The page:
In An Unhurried Leader, one of my favorite chapters is titled “Questions That Unhurry Leaders.” It’s rooted in the Romans 8 passage that ends in these memorable lines:
For I am convinced that neither death nor life, neither angels nor demons, neither the present nor the future, nor any powers, neither height nor depth, nor anything else in all creation, will be able to separate us from the love of God that is in Christ Jesus our Lord. (Romans 8:38-39)
So nothing can actually separate us from the love of God to which we have confident and free access in Christ. Nothing.
There is no supernatural power that can get between us and the measureless care of God for us. There is nothing that can happen today or tomorrow that can block us from experiencing God’s affection and delight. Nothing can overwhelm us and nothing can sink us in the face of the unfathomable love of God for us. All of these things are utterly true.
So why do we sometimes feel like we are unloved even though what Paul says in these lines is utterly and absolutely true? Good question, right? When I think about this question, I end up with answers that are mostly about my thoughts and feeling rather than about external enemies.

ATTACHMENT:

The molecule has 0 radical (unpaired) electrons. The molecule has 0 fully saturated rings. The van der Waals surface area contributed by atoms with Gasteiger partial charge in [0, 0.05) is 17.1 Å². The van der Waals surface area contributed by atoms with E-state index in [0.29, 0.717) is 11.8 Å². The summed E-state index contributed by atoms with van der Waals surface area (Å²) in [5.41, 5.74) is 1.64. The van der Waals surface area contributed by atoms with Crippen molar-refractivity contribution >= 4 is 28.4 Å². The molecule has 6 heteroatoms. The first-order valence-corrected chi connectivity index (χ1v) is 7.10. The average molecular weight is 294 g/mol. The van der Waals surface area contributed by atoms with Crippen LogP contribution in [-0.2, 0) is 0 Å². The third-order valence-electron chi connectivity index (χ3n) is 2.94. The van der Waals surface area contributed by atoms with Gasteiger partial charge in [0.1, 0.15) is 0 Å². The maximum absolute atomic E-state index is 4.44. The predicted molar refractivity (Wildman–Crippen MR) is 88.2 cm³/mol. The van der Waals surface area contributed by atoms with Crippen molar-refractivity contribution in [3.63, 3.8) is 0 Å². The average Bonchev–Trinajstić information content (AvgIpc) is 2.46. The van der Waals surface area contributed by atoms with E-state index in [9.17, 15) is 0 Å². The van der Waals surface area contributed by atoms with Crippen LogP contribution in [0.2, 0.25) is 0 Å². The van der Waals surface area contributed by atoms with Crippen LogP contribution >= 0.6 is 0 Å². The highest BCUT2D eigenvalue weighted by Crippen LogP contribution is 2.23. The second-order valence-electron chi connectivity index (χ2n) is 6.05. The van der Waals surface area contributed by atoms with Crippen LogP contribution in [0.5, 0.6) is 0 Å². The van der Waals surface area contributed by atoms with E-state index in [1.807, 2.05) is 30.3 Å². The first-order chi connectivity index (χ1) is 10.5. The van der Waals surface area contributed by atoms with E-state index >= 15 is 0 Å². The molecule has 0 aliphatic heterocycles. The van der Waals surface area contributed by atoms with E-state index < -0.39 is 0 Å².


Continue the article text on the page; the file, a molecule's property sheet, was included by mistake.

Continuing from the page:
Anxiety comes along and says “What if this?” and “What if that?” We are tempted to worry about being loved rather than restfully trusting in reliable love. Anxiety cannot separate us from the love of God because God is the powerful Prince of Peace.
Despair comes along and attacks our hopefulness. It paints a foreboding future in which the love of God fades to black. But despair cannot separate us from the love of God because God is the God of every and all hope.
Insecurity comes along and whispers that we don’t deserve to be loved. Others are far more lovable than me. But insecurity cannot separate us from God’s reliable love because God is always God is graciously and lovingly for me. God does not wait for our worthiness to love us. God simply loves.
Accusation comes along and points out offenses, real and imagined, that disqualify us from access to such a loving God. But God never condemns. Whenever we hear an accusatory voice, we can be sure that it is not the voice of God. Accusation cannot separate us from a God who is our Defender and our Judge…and this God is for us.
Stop for a moment. Say to yourself, “Nothing at all separates me from God in this moment.”
Wait a bit and see if any “Well what about…” or “Yes, but..” voices arise. Notice them. Identify them.
And then, ask God what he might have to say that is real and true (and the opposite of these negative thoughts)?